“To be 100%, I don’t believe there’s a way to know 100% that was a soldier, however there were some steps that we took. For example before we started out on that day and the night previous to that I started worshipping Allah and begging him that ... we strike a soldier and a soldier only.”

The court heard that he used to attend demonstrations “in the hope it might make a difference”, but added: “I was somewhat naive.”

Adebolajo told the jury that at one protest he was arrested, and later sent to prison for assaulting two police officers.

He said that in his cell he realised the demonstrations were “impotent rage”.

“In reality, no demonstration will make a difference,” he added.

Adebolajo said that, while he was not a member of any group, the demonstrations were organised by al Muhajiroun, a group proscribed under the UK Terrorism Act.

Adebolajo discussed the group’s co-founder Anjem Choudary and said he thought he was a “good man” but he disagreed with some of his views.

He said he handed a letter to an eyewitness to make it clear that the events happened “for one reason and one reason only – that’s foreign policy”.

He said: “The life of this one soldier might save the lives of many, many people, not just from Muslim lands but from this country.”

Adebolajo said he asked people at the scene at Woolwich Barracks to film him to “make it clear to everybody why the soldier lost his life” and “how this can be avoided in the future”.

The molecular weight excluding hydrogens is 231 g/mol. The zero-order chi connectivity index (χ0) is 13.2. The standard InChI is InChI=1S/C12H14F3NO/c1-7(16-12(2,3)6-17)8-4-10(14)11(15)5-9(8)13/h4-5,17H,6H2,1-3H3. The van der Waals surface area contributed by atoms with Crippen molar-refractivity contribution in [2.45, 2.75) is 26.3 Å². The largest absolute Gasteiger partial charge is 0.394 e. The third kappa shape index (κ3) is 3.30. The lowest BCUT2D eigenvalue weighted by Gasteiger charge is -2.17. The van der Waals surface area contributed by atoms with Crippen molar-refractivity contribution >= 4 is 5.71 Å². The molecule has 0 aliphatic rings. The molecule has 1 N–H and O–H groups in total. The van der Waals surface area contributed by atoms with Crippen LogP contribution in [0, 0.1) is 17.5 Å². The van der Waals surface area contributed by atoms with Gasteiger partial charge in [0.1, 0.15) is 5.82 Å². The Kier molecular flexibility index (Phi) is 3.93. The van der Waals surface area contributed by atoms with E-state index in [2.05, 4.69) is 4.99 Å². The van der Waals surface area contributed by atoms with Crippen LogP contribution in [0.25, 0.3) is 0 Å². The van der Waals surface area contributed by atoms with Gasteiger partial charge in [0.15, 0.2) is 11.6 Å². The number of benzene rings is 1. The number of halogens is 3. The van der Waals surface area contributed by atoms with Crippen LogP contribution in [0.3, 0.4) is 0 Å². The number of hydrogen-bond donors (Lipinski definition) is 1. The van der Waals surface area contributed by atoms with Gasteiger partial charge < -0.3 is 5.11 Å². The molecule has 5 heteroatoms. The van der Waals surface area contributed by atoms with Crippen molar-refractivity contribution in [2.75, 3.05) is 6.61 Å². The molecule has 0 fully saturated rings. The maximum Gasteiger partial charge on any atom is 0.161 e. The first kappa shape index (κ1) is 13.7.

The 28-year-old told the jury that he has no complaint against the police marksman who shot him in the wake of the killing.

“It was a man who shot me, the female she tasered me. I have no grievance with them, they are not the ones who are killing Muslims. They are just doing their duty.”

Earlier in the hearing, he said: ”My religion is everything. When I came to Islam I realised that... real success is not just what you can acquire, but really is if you make it to paradise, because then you can relax.”

Adebolajo said he converted to Islam in his first year at Greenwich University. He was raised as a Christian by his parents.

The court heard that Adebolajo is married and has six children, including a seven-year-old boy and a baby born shortly before the incident.

He said that, growing up in Romford, the ”vast majority” of his friends were white British, and one, Kirk Redpath, joined the Army and was later killed in Iraq.

Adebolajo said: ”I hold Tony Blair responsible for his death.”

In cross-examination, prosecutor Richard Whittam QC asked Adebolajo: "You and your co-defendant, acting together, killed Lee Rigby, didn't you?''

He replied: “Yes.”

The barrister asked: “That’s because together you had agreed to kill someone. Do you agree?”

Again, Adebolajo replied: “Yes.”

He went on: “We planned a military attack which obviously involved, sadly - it’s not something enjoyable, something fantastic – the death of a soldier. It’s a military attack.”

When asked whether the killing was political, he told the jury: “Jihad by its very nature is political.”